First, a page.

Three — one an incumbent — are vying for three seats on Middle Country’s board of education. Current trustees Debbie Parker and Daniel Hill are not seeking re-election.
Doreen P. Feldmann, a 46-year resident, said she strongly believes in the value of community service.
An active member of the PTA, the nine-year board member is also the chairperson of the Selden Centereach Youth Association; serves on the Middle Country Education Foundation; and has served or is continuing to serve on district committees such as the audit, anti-drug coalition, policy, legislative, PPS advisory council, safe schools and school business advisory boards.
She particularly enjoys her work on the business advisory board.
“It allows me to advocate for a clean and safe environment,” she said, through the Green Career Job Fair and e-waste collections.
She and her husband, Bill, who are both graduates of Newfield High School, do work via their solar equipment distribution company. They supply no-cost solar energy equipment to Habitat for Humanity and other not-for-profit groups.
A mother of two, she received formal recognition for her child advocacy work and community service, such as the NYS PTA Jenkins Award and the Distinguished Service Award, but said the best recognition comes when she is allowed to serve on the board of education.
“I’m grateful for the opportunity to serve Middle Country,” she said. “I want to continue my work supporting children and the school board.”
Dina Phillips, a 17-year resident and stay-at-home mother of two, was in the accounting field for 12 years.
Phillips attended Briarcliffe College, obtaining an associate’s degree in graphic design in 2008.
She has been an active member of the PTA for many years, holding the position of treasurer, and is currently vice president at Stagecoach Elementary School and recording secretary at Selden Middle School, which she said gives her the skills needed to serve on the Middle Country board.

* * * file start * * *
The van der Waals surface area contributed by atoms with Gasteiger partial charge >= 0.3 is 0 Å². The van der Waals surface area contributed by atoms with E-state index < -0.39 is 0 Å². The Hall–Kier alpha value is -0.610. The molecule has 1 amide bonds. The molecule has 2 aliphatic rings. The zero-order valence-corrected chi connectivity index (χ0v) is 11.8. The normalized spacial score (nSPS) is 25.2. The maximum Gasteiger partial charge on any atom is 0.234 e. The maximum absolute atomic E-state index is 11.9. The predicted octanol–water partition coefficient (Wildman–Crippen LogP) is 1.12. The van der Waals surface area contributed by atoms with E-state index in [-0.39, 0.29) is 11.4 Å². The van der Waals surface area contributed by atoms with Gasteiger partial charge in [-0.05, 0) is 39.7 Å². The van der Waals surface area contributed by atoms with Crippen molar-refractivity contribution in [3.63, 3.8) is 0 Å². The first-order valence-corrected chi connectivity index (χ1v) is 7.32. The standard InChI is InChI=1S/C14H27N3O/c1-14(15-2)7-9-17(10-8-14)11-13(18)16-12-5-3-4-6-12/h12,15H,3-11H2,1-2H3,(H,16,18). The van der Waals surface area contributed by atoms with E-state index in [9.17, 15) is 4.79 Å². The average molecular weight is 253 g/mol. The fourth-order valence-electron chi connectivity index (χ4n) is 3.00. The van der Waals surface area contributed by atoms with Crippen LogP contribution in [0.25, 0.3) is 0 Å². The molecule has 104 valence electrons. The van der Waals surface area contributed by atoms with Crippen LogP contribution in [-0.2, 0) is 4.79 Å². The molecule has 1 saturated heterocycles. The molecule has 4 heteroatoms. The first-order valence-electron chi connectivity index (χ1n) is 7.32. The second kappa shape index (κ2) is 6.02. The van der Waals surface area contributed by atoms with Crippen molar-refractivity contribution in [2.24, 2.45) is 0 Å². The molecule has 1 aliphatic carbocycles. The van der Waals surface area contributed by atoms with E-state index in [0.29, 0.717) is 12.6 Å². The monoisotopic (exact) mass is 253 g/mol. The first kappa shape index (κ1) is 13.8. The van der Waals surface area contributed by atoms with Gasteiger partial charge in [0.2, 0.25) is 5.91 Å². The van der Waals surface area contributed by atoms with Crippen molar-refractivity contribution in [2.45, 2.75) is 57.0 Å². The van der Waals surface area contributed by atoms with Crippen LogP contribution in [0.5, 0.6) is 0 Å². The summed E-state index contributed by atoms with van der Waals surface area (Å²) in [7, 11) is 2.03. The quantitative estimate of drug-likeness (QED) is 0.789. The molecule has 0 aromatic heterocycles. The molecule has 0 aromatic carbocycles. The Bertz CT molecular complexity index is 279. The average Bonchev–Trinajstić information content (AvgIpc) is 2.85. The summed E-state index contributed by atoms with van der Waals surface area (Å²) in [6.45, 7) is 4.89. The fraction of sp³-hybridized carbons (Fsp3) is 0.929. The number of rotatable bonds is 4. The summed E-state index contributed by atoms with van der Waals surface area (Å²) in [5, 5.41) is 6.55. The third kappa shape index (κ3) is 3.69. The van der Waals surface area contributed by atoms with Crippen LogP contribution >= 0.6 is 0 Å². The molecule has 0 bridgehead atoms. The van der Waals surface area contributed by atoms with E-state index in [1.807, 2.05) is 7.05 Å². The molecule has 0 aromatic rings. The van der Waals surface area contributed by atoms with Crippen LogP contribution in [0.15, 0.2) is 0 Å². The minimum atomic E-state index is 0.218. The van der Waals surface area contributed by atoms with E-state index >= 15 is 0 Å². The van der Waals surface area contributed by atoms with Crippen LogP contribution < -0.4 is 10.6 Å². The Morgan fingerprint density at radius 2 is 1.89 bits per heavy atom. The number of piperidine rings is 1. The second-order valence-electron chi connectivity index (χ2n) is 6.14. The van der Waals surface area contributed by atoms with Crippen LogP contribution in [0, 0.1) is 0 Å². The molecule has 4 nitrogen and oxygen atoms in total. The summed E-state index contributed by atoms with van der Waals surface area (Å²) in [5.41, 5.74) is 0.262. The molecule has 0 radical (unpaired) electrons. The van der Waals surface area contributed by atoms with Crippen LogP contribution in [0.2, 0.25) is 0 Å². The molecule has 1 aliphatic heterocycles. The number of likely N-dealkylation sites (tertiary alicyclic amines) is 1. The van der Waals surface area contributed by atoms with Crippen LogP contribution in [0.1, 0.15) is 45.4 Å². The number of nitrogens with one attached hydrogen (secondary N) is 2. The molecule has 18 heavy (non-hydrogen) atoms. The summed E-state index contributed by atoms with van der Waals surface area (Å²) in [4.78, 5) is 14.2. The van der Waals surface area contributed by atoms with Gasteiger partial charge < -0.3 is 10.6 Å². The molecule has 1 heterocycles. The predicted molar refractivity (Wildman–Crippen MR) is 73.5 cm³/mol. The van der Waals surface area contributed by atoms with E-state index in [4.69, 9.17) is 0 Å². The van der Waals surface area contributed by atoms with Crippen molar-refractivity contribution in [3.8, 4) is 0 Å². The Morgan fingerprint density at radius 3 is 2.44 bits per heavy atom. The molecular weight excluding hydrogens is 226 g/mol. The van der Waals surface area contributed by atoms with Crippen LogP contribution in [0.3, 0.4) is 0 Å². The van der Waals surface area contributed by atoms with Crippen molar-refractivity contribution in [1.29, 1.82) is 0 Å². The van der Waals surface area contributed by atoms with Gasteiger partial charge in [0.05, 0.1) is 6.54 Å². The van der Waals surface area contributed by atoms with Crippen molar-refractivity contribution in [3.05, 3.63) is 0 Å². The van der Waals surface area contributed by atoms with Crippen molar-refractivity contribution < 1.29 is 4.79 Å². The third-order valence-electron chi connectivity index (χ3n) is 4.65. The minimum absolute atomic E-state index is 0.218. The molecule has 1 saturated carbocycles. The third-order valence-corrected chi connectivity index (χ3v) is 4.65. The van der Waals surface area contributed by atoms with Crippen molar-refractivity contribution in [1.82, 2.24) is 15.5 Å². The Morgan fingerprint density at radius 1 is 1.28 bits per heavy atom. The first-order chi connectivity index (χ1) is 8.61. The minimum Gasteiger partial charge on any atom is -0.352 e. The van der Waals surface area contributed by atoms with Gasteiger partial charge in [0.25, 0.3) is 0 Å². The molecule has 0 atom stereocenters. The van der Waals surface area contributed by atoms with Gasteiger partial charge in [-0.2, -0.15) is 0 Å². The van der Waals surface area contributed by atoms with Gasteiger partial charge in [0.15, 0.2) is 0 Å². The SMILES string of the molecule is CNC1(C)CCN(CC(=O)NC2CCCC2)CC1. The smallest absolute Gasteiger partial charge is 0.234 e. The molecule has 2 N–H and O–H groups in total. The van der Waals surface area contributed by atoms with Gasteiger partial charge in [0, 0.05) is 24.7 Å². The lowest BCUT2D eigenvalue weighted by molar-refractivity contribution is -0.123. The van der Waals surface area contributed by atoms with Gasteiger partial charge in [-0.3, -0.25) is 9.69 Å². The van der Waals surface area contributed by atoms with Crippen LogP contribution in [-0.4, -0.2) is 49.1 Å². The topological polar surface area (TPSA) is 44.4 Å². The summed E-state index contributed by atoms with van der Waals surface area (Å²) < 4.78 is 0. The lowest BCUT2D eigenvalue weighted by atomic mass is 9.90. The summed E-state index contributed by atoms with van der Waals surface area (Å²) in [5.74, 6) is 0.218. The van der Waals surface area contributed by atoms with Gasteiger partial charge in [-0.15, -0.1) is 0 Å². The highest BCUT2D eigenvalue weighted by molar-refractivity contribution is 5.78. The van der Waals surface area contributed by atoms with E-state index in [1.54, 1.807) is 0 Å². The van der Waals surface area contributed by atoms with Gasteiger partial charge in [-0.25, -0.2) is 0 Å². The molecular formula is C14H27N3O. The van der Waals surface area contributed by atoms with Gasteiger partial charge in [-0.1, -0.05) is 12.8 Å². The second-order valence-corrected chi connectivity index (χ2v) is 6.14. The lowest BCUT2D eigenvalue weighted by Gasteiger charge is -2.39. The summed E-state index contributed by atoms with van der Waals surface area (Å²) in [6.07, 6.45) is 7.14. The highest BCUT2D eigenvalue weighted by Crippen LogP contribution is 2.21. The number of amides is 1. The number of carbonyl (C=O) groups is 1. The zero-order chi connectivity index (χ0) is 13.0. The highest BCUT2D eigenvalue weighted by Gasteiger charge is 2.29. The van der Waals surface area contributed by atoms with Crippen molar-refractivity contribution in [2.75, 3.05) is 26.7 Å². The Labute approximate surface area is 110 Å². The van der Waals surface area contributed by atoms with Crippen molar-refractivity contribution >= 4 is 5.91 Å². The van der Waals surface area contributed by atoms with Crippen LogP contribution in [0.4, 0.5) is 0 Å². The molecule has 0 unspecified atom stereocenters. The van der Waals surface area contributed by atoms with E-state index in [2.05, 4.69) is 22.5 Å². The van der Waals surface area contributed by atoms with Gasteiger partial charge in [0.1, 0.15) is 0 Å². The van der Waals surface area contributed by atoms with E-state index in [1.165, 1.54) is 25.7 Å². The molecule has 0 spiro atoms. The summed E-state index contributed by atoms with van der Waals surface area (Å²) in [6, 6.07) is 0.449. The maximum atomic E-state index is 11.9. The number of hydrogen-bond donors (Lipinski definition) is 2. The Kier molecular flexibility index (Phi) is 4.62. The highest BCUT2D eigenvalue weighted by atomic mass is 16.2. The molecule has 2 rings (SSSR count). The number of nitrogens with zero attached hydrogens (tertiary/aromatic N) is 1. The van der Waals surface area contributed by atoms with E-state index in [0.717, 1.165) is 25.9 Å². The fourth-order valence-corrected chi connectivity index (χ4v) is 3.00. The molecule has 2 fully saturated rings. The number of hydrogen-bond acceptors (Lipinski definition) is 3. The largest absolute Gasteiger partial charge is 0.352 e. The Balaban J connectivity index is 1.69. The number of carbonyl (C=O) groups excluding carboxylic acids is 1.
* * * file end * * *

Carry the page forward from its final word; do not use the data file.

Phillips has chaired committees like homecoming, book fair and staff appreciation. She is also a recipient of the NYS PTA Jenkins Award, and is currently serving on the Middle Country legislative/community outreach committee, and has served on the interview committee.
“I have been advocating against high stakes testing for the last four years and want to continue my work on the board of education,” she said.
Eliness “Ellie” Estevez is a three-year resident and a senior at Newfield High School. The president of the mock trial team is also a member of the jazz choir, jazz band, pit orchestra, Tri-M Honor Society and leadership club, and is also a volunteer at Stony Brook University Hospital.
A soon-to-be business major at Stern School of Business, Estevez looks to apply the knowledge she obtains of finance and management, to maintain fiscal responsibility.
“I want to continue to offer students opportunities for success and academic excellence,” she said. “As a Middle Country student, I offer the perspective of the students as the district moves toward greater success in the future.”
This year’s proposed budget of $243,590,487 for the Middle Country Central School District is a 1.21 percent increase from last year’s expenditures, with a tax levy increase of 1.929 percent. It would cost homeowners roughly $108.41 and is under the 2 percent cap.
“We look forward to continue offering our district-wide STEM programs — allowing students the opportunity to explore robotics, zSpace labs and 3D printing,” superintendent Roberta Gerold said. “These programs — along with our math literacy initiatives, music, arts and athletics programs — provide students with a well-rounded educational experience.”
There is $63,215,804 in proposed foundation aid. The district will look to expand upon AP and College Tie offerings, add lab space for eighth grade living environment, add math periods for students in sixth through eighth grades, increase K-5 literacy and continue the full-day, pre-K program.